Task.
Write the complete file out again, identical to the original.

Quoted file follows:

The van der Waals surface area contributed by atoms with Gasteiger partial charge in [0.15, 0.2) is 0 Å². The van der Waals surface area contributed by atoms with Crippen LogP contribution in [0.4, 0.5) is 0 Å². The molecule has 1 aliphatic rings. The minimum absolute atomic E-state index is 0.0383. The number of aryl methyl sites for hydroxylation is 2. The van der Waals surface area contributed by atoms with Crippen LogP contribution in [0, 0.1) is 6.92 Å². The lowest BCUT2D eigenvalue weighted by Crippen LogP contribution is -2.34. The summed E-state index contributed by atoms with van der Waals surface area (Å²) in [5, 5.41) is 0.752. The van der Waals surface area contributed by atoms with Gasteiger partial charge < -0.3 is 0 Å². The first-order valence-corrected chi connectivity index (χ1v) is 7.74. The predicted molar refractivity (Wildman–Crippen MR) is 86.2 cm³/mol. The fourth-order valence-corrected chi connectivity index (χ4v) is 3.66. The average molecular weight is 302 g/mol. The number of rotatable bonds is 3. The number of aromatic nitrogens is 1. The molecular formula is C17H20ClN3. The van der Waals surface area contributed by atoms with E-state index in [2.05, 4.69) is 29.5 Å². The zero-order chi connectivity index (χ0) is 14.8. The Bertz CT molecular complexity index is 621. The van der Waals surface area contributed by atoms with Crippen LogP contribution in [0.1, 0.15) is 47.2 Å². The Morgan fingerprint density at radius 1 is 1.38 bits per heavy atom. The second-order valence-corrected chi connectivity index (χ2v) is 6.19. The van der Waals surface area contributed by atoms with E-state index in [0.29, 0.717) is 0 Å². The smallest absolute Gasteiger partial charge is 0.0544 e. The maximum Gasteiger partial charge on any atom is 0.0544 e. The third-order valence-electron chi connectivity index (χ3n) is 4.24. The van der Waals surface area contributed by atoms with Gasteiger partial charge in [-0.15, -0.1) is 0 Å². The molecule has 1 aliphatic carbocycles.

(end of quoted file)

The van der Waals surface area contributed by atoms with Gasteiger partial charge in [0.15, 0.2) is 0 Å². The van der Waals surface area contributed by atoms with Crippen LogP contribution in [0.4, 0.5) is 0 Å². The molecule has 1 aliphatic rings. The minimum absolute atomic E-state index is 0.0383. The number of aryl methyl sites for hydroxylation is 2. The van der Waals surface area contributed by atoms with Crippen LogP contribution in [0, 0.1) is 6.92 Å². The lowest BCUT2D eigenvalue weighted by Crippen LogP contribution is -2.34. The summed E-state index contributed by atoms with van der Waals surface area (Å²) in [5, 5.41) is 0.752. The van der Waals surface area contributed by atoms with Gasteiger partial charge < -0.3 is 0 Å². The first-order valence-corrected chi connectivity index (χ1v) is 7.74. The predicted molar refractivity (Wildman–Crippen MR) is 86.2 cm³/mol. The fourth-order valence-corrected chi connectivity index (χ4v) is 3.66. The average molecular weight is 302 g/mol. The number of rotatable bonds is 3. The number of aromatic nitrogens is 1. The molecular formula is C17H20ClN3. The van der Waals surface area contributed by atoms with E-state index in [2.05, 4.69) is 29.5 Å². The zero-order chi connectivity index (χ0) is 14.8. The Bertz CT molecular complexity index is 621. The van der Waals surface area contributed by atoms with Crippen LogP contribution in [0.1, 0.15) is 47.2 Å². The Morgan fingerprint density at radius 1 is 1.38 bits per heavy atom. The second-order valence-corrected chi connectivity index (χ2v) is 6.19. The van der Waals surface area contributed by atoms with E-state index in [0.29, 0.717) is 0 Å². The smallest absolute Gasteiger partial charge is 0.0544 e. The maximum Gasteiger partial charge on any atom is 0.0544 e. The third-order valence-electron chi connectivity index (χ3n) is 4.24. The van der Waals surface area contributed by atoms with Gasteiger partial charge in [-0.15, -0.1) is 0 Å². The molecule has 1 aliphatic carbocycles.